It's clear to me that we have a fireworks problem in the city of Madison.
Don't get me wrong, I'm as apt as the next guy to come within inches of losing a limb when a good gust of wind blows up and knocks over that mortar tube on the Fourth. And while we're putting out the ensuing grass fire with blankets pulled hastily from the trunk, I'll be the jackass laughing the loudest too.
I think the city's recent flirtations with stepping up fireworks ordinance enforcement are as ridiculous as Kris Kross, and I hope they're just as permanent.
Madison's fireworks *problem* is that some of our populace and leadership is so out of touch with what FUN is that they think a ground shower actually constitutes a firework and should be outlawed as such. Yes, not only does the statewide ban on anything that explodes or flies into the air apply in Madison, but a city ordinance prohibits fireworks that shoot sparks into the air as well. Those aren't even fun!
How seriously does Madison take fireworks enforcement? That depends who you ask. Apparently, the city council took it seriously enough at one point to levy a $424 fine against anyone criminal enough to celebrate our nation's independence by blowing up a small part of it. But the massive fine became the subject of a fairly heated debate at last night's city council meeting.
On the other hand, in spite of all the administrative hype, it seems the men and women on the ground, the police, aren't nearly as concerned about fireworks as the policy makers. From my experiences with some of my very favorite folks in blue, I'm pretty sure that most of Madison's finest enjoy the smell of spent black powder and burnt asphalt as much anyone. Put in their position, I'd be hesitant to hand out a fireworks ticket for four bucks, let alone four hundred.
So the whole charade last night really just struck me as way over the top. After much rigamaroll, the council voted to reduce the fireworks fine to $225, a compromise to the $150 Lauren Cnare wanted it reduced to.
$424, $225, $150... hell, $50 dollars is more than you should ticket someone for shooting off bottle rockets on the Fourth of July. When we're discussing the actions of adults enjoying themselves with armament that's readily available at any shack along the interstate, lay the hell off.
Zach Brandon, who I otherwise have a great deal of respect for, made the argument that, "I want them (people who like fun, apparently) to get a very serious fine because one of those could tip over and hit a child, hit a house, start a fire."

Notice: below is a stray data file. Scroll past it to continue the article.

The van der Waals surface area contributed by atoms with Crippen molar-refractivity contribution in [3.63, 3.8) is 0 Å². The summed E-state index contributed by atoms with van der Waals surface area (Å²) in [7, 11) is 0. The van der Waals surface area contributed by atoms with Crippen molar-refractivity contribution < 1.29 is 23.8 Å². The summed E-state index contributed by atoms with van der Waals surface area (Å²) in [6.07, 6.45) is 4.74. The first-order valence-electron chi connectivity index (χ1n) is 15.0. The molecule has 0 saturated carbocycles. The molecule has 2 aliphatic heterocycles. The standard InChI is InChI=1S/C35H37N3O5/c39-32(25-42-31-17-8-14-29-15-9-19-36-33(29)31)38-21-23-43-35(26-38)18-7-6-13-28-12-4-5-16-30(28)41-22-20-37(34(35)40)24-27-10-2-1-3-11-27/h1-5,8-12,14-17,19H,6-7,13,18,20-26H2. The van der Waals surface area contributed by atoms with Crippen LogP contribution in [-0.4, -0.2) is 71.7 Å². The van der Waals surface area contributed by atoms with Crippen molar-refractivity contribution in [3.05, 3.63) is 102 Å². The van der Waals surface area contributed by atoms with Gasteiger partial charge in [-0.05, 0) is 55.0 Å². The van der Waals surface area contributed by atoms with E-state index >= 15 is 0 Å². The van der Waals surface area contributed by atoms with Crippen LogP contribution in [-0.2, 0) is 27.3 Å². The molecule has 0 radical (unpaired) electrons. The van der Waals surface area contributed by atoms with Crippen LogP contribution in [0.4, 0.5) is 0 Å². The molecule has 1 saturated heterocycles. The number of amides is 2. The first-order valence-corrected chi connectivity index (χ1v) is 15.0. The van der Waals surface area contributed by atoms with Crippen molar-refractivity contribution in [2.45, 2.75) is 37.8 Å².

Yes, and the candles on a birthday cake can catch on the drapes and burn a house to the ground. And a baseball hit from a sandlot can clobber someone in the cranium and put them into a coma. And an errant frisbee thrown to a friend can go through a woodchipper and come out in a spray of shrapnel that scars a dozen people. That doesn't give the city council or anyone else the right to regulate birthday cakes, baseballs or frisbees.
And frankly, if someone's kid catches a mortar to the face, it's probably the parents' fault for letting their kids get too close in the first place. Who brings toddlers to a backyard fireworks party anyway?
As for bottle rockets, I'm almost convinced it's scientifically impossible to be injured by one. Do the math. This past Fourth of July alone, I shot off well over 300 bottle rockets in the span of an evening with my friend Parker. I've probably shot off closer to 5,000 in my lifetime. I have shot them at other people. I have been shot at with them. I have fought small wars with them. I have been hit by them. I have stealthily dropped a gross (that's 144) of them into a campfire when no one was looking, then laughed gleefully as the civilian equivalent of shock and awe played out in front of my eyes.
In brief, I have at times in my life been as irresponsible as it is possible to be with fireworks, and the worst fireworks-related injury I have ever seen was a three-day bruise I got on my arm or a cut my friend Ryan got on his thumb.
Did we deserve even a $225 ticket back then? Hell yes we did! We were being irresponsible jackasses. And if the Madison City Council wants to write an ordinance about being an irresponsible jackass with fireworks, they have my blessing.
But for the love of everything that explodes, lay off and let those of us who have now progressed to some degree of maturity and responsibility enjoy one night a year where we can blow shit up.